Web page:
Letter from Faculty

President Robert Zimmer Provost Thomas Rosenbaum University of Chicago 5801 South Ellis Avenue Suite 502 Chicago IL 60637 Dear President Zimmer and Provost Rosenbaum: We were interested to read President Zimmer’s recent message announcing the Milton Friedman Institute, with its 200 million dollar plus endowment and prime real estate location on campus. We understand that the University of Chicago’s association with Friedman has been important to its international reputation during the last four decades, and can imagine that the University reasonably sees benefit in cultivating a continued involvement with his school of economic thought. Nevertheless, we are concerned about the project in which the University is now investing. The signatories of this document are not ideologically homogeneous, nor interested in advancing a single alternative view that we find more socially progressive. But we are all disturbed by the ideological and disciplinary preference implied by the University's massive support for the economic and political doctrines that have extended from Friedman's work. This is not a question of academic freedom, to be sure: we know that the work of scholars at the Milton Friedman Institute will not have a chilling effect on the development of other kinds of knowledge at the University. This is a question of the meaning of the University’s investments, in all senses. We are concerned, additionally, that this endeavor could reinforce among the public a perception that the University’s faculty lacks intellectual and ideological diversity. A variety of other specific concerns includes the following: * Many colleagues are distressed by the notoriety of the Chicago School of Economics, especially throughout much of the global south, where they have often to defend the University’s reputation in the face of its negative image. The effects of the neoliberal global order that has been put in place in recent decades, strongly buttressed by the Chicago School of Economics, have by no means been unequivocally positive. Many would argue that they have been negative for much of the world's population, leading to the weakening of a number of struggling local economies in the service of globalized capital, and many would question the substitution of monetization for democratization under the banner of “market democracy.” * When the University of Chicago invests so heavily in culturally and politically conservative thought we wonder about its commitment to strong intellectual diversity in the tradition of the Kalven Report. Consider, for instance, the following passage in the Proposal to Establish the Milton Friedman Institute, which construes a certain orthodoxy as the starting point for any discussion: "Following Friedman’s lead, the design and evaluation of economic policy requires analyses that respect the incentives of individuals and the essential role of markets in allocating goods and services. As Friedman and others continually demonstrated, design of public policy without regard to market alternatives has adverse social consequences." Given the fact that our University is known for its commitment to interdisciplinarity, methodological diversity, and to discussion across political lines, some colleagues seek to secure these principles in both the structure and governance of the Institute and feel this commitment is belied by the Institute's founding documents. Some colleagues are disturbed by the specter of the University of Chicago becoming another Stanford, with the Milton Friedman Institute taking on the imposing campus presence of the Hoover Institution. Many of us are also perturbed that other units of the University that routinely engage the issues that the Friedman Institute is designed to address were not included in the planning, nor included in the ongoing core scholarly endeavors of the Institute.  * In the interests of equity and balance, many of us feel that the University ought to reconsider contributing to the proposed Milton Friedman Institute, which will inevitably be a powerful magnet for scholars and donors who share a specific set of interests and values to the exclusion of others, whether this is openly acknowledged or not. Still others believe that, given the influx of private contributions to the MFI, the University now has the opportunity to provide roughly equivalent resources for critical scholarly work that seeks out alternatives to recent economic, social, and political developments. Virtually all of us are distressed by the position the University has taken and by the process through which decisions have been made. We would ask to meet with you at your earliest convenience. Sincerely yours,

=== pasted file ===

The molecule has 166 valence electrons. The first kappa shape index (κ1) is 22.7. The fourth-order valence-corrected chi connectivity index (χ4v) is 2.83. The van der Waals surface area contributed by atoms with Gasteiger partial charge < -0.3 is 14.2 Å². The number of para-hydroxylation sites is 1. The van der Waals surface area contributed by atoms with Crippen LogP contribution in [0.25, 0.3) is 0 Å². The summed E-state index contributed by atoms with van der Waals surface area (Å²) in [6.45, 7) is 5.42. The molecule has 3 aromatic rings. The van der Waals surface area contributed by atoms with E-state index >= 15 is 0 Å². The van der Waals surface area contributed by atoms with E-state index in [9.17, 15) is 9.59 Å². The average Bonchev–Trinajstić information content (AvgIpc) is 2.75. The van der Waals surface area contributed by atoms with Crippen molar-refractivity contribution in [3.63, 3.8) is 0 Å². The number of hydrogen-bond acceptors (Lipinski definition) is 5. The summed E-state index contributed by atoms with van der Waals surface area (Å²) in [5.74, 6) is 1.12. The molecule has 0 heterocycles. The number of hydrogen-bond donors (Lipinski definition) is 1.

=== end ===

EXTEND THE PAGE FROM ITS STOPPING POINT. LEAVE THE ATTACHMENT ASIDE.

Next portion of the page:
Hussein Agrama, Assistant Professor, Department of Anthropology Muzaffar Alam, Carl Darling Buck Professor, Department of South Asian Languages and Civilizations and the College Yali Amit, Professor, Departments of Statistics and Computer Science Clifford Ando, Professor of Classics Leora Auslander, Professor, Department of History, Committee on the History of Culture, Committee on Jewish Studies, and the College Ralph Austen, Professor Emeritus of History Lauren Berlant, George M. Pullman Professor, Department of English Michael Bourdaghs, Associate Professor of East Asian Languages and Civilizations Mark Bradley, Associate Professor of History Bill Brown, Edward Carson Waller Distinguished Service Professor, Departments of English and Visual Arts; Committee on the History of Culture Dipesh Chakrabarty, Lawrence A. Kimpton Distinguished Service Professor, Departments of South Asian Languages and Civilizations and History Tamara Chin, Assistant Professor of Comparative Literature Kyeong-Hee Choi, Associate Professor of East Asian Languages and Civilizations Cathy J. Cohen, David and Mary Winton Green Professor of Political Science Jennifer Cole, Associate Professor, Dept of Comparative Human Development Jean Comaroff, Bernard E. & Ellen C. Sunny Distinguished Service Professor of Anthropology and of Social Sciences John Comaroff, Harold H. Swift Distinguished Service Professor in Anthropology and the College Raúl Coronado, Assistant Professor, Department of English Bruce Cumings, Gustavus F. and Ann M. Swift Distinguished Service Professor in History and the College Michael C. Dawson, John D. MacArthur Professor of Political Science and the College Hilary Parsons Dick, Postodoctoral Lecturer, Department of Anthropology, Center for Latin American Studies Michael Dietler, Associate Professor of Anthropology Fred Donner, Professor of Near Eastern Languages and Civilizations Prasenjit Duara, Professor of History and East Asian Languages & Civilizations Darby English, Associate Professor of Art History Jacob Eyferth, Assistant Professor, Department of East Asian Languages and Civilizations Christopher Faraone, Frank Curtis Springer and Gertrude Melcher Springer Professor of Classics James Fernandez, Professor Emeritus of Anthropology Pedro Felzenszwalb, Department of Computer Science Norma Field, Robert S. Ingersoll Professor of Japanese Studies Cornell H. Fleischer, Kanuni Suleyman Professor of Ottoman and Modern Turkish Studies Richard Fox, Assistant Professor of History of Religions Rachel Fulton, Department of History and the College Susan Gal, Mae and Sidney G. Mead Distinguished Service Professor of Anthropology and Linguistics Leela Gandhi, Professor of English Michael Geyer, Samuel N. Harper Professor of German and European History McGuire Gibson, Professor of Mesopotamian Archaeology, NELC, Oriental Institute W. Clark Gilpin, Margaret E. Burton Professor of History of Christianity Andreas Glaeser, Associate Professor of Sociology and of the Social Sciences in the College Jan Goldstein, Norman and Edna Freehling Professor of History Robert Gooding-Williams, Ralph and Mary Otis Isham Professor, Department of Political Science and the College Ramón A. Gutiérrez, The Preston and Sterling Morton Distinguished Service Professor of History Susan Gzesh, Lecturer in Law, Director, University of Chicago Human Rights Program Elaine Hadley, Associate Professor, Department of English Miriam Hansen, Ferdinand Schevill Distinguished Service Professor in the Humanities, Department of English / Committee on Cinema and Media Studies Donald Harper, Professor of East Asian Languages and Civilizations Neil Harris, Preston and Sterling Morton Professor Emeritus, Departments of History, Art History Elizabeth Helsinger, John Matthews Manly Distinguished Service Professor, Departments of English and Art History Thomas Holt, James Westfall Thompson Distinguished Service Professor of History Paola Iovene, Department of East Asian Languages and Civilizations Travis A. Jackson, Associate Professor of Music and the Humanities Fredrik Albritton Jonsson, Assistant Professor of British History Matthew Kapstein, Numata Visiting Professor of the Philosophy of Religion and the History of Religions in the Divinity School John Kelly, Professor, Department of Anthropology Robert L. Kendrick, Professor of Music James Ketelaar, Professor of History and East Asian Languages & Civilizations Emilio Kourí, Associate Professor of History, Director, Katz Center for Mexican Studies Loren Kruger, Professor, Departments of Comparative and English Literatures, African Studies, Theatre and Performance Studies Laura Letinsky, Professor, Department of Visual Arts Bruce Lincoln, Caroline E. Haskell Professor of the History of Religions John A. Lucy, Department of Comparative Human Development Agnes Lugo-Ortiz, Associate Professor, Department of Romance Languages and Literatures and Center for Latin American Studies Amanda Macdonald, Visiting Assistant Professor, Department of English Patchen Markell, Associate Professor, Political Science Françoise Meltzer, Mabel Greene Myers Professor of Comparative Literature, Romance Languages, and Divinity Janel Mueller, William Rainey Harper Distinguished Service Professor Emerita of English Matam P. Murthy, Professor Emeritus, Department of Mathematics and the College Joseph Masco, Associate Professor, Department of Anthropology William Mazzarella, Assistant Professor, Department of Anthropology and the College. John P. McCormick, Professor, Department of Political Science Bernard McGinn, Naomi Shenstone Donnelly Professor Emeritus of Theology, History of Christianity, and Medieval Studies Omar M. McRoberts, Associate Professor of Sociology Jason Merchant, Associate Professor, Department of Linguistics Stuart Michaels, Associate Director, Center for Gender Studies W.J.T. Mitchell, Gaylord Donnelley Distinguished Service Professor, Departments of English and Art History Nancy D. Munn, Professor Emeritus, Anthropology Deborah Nelson, Associate Professor, Department of English; Chair, Center for Gender Studies David E. Orlinsky, Professor, Department of Comparative Human Development and Social Sciences Collegiate Division Stephan Palmié, Associate Professor of Anthropology Moishe Postone, Professor of History Francois G. Richard, Assistant Professor, Department of Anthropology Seth Richardson, Assistant Professor of Ancient Near Eastern History Mel Rothenberg, Professor Emeritus, Dept of Math Danilyn Rutherford,  Associate Professor, Department of Anthropology and Chicago Center for Contemporary Theory Marshall Sahlins, Charles F. Grey Distinguished Service Professor of Anthropology Emeritus Mario Santana, Associate Professor, Department of Romance Languages and Literatures Julie Saville, Associate Professor of History William Sewell, The Frank P. Hixon Distinguished Service Professor of Political Science and History Emeritus Bart Schultz, Director of the Civic Knowledge Project and Senior Lecturer in the Humanities William Schweiker, Edward L. Ryerson Distinguished Service Professor of Theological Ethics Dan Slater, Associate Professor, Department of Political Science Joel Snyder, Professor of Art History, Visual Arts, and the College Amy Dru Stanley, Associate Professor of History Richard A. Strier, Frank L. Sulzberger Distinguished Service Professor Katherine Fischer Taylor, Associate Professor of Art History Russell H. Tuttle, Professor in Anthropology, Committee on Evolutionary Biology, Morris Fishbein Center for the History of Biology and Medicine, and the College Theo van den Hout, Professor in the Oriental Institute and Dept. of Near Eastern Languages & Civilizations Candace Vogler, Professor, Department of Philosophy Kenneth W. Warren, Fairfax M. Cone Distinguished Service Professor, Department of English Lisa Wedeen, Professor of Political Science Christian Wedemeyer, Assistant Professor of History of Religions Anthony C. Yu, Carl Darling Buck Distinguished Service Professor Emeritus in Humanities Tara Zahra, Assistant Professor of History Rebecca Zorach, Associate Professor, Department of Art History